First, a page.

I’ve got thousands of stories like these, moments where all that seemed to matter in life was when and how and with whom the wall between black and white and browns of every shade was or wasn’t breached. We all do. Gauging the effects and immediate ramifications of skin hue is one of the great, haunting phantoms of our daily experience, one of the things that most often pervades and perverts so much of what is or should be pure and good in our lives. No matter what color our skin, we’ve all been stained by racism.

I expect soon enough I’ll stop unexpectedly tearing up whenever I think about what just occurred in our country. But that probably won’t happen this week.

(Please pass this along to anyone whom you think might … get it. Also, please join and/or encourage others to join my Facebook fan page here. Thanks very much.)


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  • While we still have quite a ways to go, both as a species and as a country, I can honestly say I've never been prouder than my country than I am right now.

    That'll probably wear off soon enough, though. 😉

  • Ric pointed me in your direction. Tears have been flowing repeatedly from the DNC to last night. Every time they show some old black person on screen crying I lose it. Last night it was Jesse Jackson.

    Thanks for sharing this experience. I'm certain there are thousands of stories like yours – I wonder if someone is posting them somewhere?

  • Very, very cool John Shore. I am passing this along to a few. One of them is a friend who actually got the burning cross treatment… We have come a long way in 40 years. 40 years…where have I heard that before??

  • John, I’ve been avoiding Facebook just because I’m already overwhelmed with electronic communication and I’m worn out with blogging, emailing, texting, surfing, downloading, and myspacing.

    After reading this post, though, my defenses wore out. I joined Facebook just to be your fan. I’ve been you’re fan for a long time, but now I’m a Facebook fan. You’ve converted me. Add a notch to your belt. I’ll spread the word.

    Don’t be in any hurry to stop the tears. They’ve been a long time coming.

  • FreetoBe

    My ex told me a similar story about his father, who was a WWII vet. After his service, he went back to his hometown, expecting changes that just were not there, and having to fit a role the white society placed on him. Living here, I’ve been concerned about the treatment my children receive as they try to establish themselves in this world. The election results are amazing and I am encouraged for our future.

  • I hope so.

    Thanks, and much love, to you guys.

  • I’m a Canadian and I love America. I was betwixt and between through your whole political process … but today, I can’t get rid of the lump in my throat….long-over-due-history was made yesterday in your beautiful country. What happens in America has always influenced what happens to us, your northern neighbours. God Bless America . . .from shore to shining shore! God bless Obama. May he lead with right-ness… I share your joy, John! But I can’t dig Facebook….woe is me! Hope it doesn’t cost our e-friendship….

  • PeachMom

    Thanks so much for sharing your story. You get it. Alot of us exhaled last night with tears.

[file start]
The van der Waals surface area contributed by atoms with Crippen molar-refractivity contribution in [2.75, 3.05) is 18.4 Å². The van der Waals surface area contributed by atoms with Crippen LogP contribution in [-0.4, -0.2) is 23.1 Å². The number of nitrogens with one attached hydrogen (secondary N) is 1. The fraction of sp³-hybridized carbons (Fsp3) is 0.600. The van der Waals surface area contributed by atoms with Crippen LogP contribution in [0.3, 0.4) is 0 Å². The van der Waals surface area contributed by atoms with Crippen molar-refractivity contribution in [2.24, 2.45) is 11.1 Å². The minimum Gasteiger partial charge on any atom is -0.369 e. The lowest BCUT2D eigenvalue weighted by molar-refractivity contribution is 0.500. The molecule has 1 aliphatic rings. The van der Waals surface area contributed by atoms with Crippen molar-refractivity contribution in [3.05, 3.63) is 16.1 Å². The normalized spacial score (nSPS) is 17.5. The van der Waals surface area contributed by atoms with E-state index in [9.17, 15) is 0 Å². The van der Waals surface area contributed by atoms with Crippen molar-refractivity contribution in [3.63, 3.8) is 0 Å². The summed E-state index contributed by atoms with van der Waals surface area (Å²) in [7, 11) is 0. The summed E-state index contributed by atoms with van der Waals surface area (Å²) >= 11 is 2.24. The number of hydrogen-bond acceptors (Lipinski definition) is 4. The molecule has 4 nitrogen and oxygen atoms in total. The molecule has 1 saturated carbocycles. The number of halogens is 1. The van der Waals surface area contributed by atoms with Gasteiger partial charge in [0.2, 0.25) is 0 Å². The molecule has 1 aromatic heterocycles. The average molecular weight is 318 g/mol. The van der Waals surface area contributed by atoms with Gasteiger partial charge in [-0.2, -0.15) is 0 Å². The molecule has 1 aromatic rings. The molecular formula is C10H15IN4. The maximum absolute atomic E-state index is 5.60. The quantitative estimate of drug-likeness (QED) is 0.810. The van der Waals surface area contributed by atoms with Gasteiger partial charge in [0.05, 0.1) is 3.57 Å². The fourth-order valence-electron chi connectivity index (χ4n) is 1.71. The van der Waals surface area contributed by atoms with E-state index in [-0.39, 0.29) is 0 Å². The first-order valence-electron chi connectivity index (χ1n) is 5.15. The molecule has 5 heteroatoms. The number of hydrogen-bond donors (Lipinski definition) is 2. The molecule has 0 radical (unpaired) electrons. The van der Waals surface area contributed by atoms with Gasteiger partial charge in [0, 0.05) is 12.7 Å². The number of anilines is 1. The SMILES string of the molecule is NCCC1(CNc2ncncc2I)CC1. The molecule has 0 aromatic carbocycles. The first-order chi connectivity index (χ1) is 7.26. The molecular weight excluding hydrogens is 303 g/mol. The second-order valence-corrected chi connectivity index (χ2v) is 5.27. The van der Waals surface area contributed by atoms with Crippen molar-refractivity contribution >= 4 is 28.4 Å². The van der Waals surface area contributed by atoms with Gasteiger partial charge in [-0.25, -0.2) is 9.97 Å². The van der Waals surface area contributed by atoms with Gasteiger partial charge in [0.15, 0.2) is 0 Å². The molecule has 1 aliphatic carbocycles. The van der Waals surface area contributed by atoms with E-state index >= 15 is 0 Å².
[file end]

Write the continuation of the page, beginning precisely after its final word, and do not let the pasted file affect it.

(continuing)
• Ah John. I grew up in the 60’s in the suburbs of Portland, Oregon, and my only acquaintance with black people were those I saw on TV getting blasted by water from fire hoses. As a kid those images, which are still so clear in my mind, baffled me. And then, when I was about seven, I had the chance to ride a bicycle built for two at my Grandparents’ farm. My two older friends rode on the bike seats, and I rode on the fender. As we turned a sharp corner my foot got caught in the wheel; the bike tipped over and left me lying on the pavement with two spokes sticking out of my ankle. I was lying on my back, screaming in pain, blinded by tears, when a man shadowed by the sun picked me up into his arms. He was the first black man I ever remember seeing in the flesh. As he carried me across his chest in his arms he kept saying in a deep soothing voice, “You’re gonna be alrigh, honey. You’re gonna be fine.” He took me to my grandma’s house, laid me on her couch, and then left without a word. On that day I honestly thought all God’s angels had dark skin.

  • This is truly a great time in America, when we can finally overcome race and elect a non-white president. It’s a disgrace that on the same day we took this giant step forward, Californians voted to write inequality into their state constitution by passing a measure to ban gay marriage. Based upon the results of two (Prop 2 and Prop 8 ) of the many propositions on the California ballot, it appears that voters are more concerned about the dignity and rights of farm animals than they are about the dignity and rights of gay people.

    Bigotry, hatred, and fear still live in our communities. Just because we will have a black president doesn’t mean that people are now tolerant—as we’ve learned in California. Hopefully, the strength and hope that elected Barack Obama president, will bring an end to the meanness in our communities.

  • John, this is a beautiful post. Regardless of where people stand party-wise, few can deny that last night was a breath-taking, momentous night. I feel humbled and honoured to be in the US during this election.

    My greatest worry, though, in all this, is that people will somehow take this to mean that the problem of race is “behind us,” that we no longer have to grapple with our history on a daily basis because, hey, there’s a black guy in the White House and it’s all good now. America has indeed come a long, long way, but there is still so much to be done, to be thought of, to be talked about. I hope we can all keep this in mind.